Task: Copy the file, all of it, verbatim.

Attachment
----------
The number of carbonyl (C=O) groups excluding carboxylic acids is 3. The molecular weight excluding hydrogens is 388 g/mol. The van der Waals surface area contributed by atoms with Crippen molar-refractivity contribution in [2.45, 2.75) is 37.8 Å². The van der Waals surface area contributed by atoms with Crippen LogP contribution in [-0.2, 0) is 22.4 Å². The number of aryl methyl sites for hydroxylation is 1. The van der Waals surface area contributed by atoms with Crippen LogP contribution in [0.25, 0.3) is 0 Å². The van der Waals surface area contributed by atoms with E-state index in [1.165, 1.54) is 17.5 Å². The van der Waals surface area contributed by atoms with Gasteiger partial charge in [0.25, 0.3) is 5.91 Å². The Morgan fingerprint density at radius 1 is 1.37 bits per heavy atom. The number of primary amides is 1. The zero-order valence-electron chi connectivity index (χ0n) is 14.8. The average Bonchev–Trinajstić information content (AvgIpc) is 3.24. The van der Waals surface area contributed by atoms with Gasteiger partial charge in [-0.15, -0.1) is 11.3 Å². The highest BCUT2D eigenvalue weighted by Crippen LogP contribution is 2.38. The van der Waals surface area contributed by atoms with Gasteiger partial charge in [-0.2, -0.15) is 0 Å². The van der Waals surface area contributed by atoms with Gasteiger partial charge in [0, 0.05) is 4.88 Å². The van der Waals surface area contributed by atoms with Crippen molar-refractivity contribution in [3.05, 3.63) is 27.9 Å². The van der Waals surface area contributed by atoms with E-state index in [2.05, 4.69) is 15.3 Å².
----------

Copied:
The number of carbonyl (C=O) groups excluding carboxylic acids is 3. The molecular weight excluding hydrogens is 388 g/mol. The van der Waals surface area contributed by atoms with Crippen molar-refractivity contribution in [2.45, 2.75) is 37.8 Å². The van der Waals surface area contributed by atoms with Crippen LogP contribution in [-0.2, 0) is 22.4 Å². The number of aryl methyl sites for hydroxylation is 1. The van der Waals surface area contributed by atoms with Crippen LogP contribution in [0.25, 0.3) is 0 Å². The van der Waals surface area contributed by atoms with E-state index in [1.165, 1.54) is 17.5 Å². The van der Waals surface area contributed by atoms with Gasteiger partial charge in [0.25, 0.3) is 5.91 Å². The Morgan fingerprint density at radius 1 is 1.37 bits per heavy atom. The number of primary amides is 1. The zero-order valence-electron chi connectivity index (χ0n) is 14.8. The average Bonchev–Trinajstić information content (AvgIpc) is 3.24. The van der Waals surface area contributed by atoms with Gasteiger partial charge in [-0.15, -0.1) is 11.3 Å². The highest BCUT2D eigenvalue weighted by Crippen LogP contribution is 2.38. The van der Waals surface area contributed by atoms with Gasteiger partial charge in [-0.2, -0.15) is 0 Å². The van der Waals surface area contributed by atoms with Gasteiger partial charge in [0, 0.05) is 4.88 Å². The van der Waals surface area contributed by atoms with Crippen molar-refractivity contribution in [3.05, 3.63) is 27.9 Å². The van der Waals surface area contributed by atoms with E-state index in [2.05, 4.69) is 15.3 Å².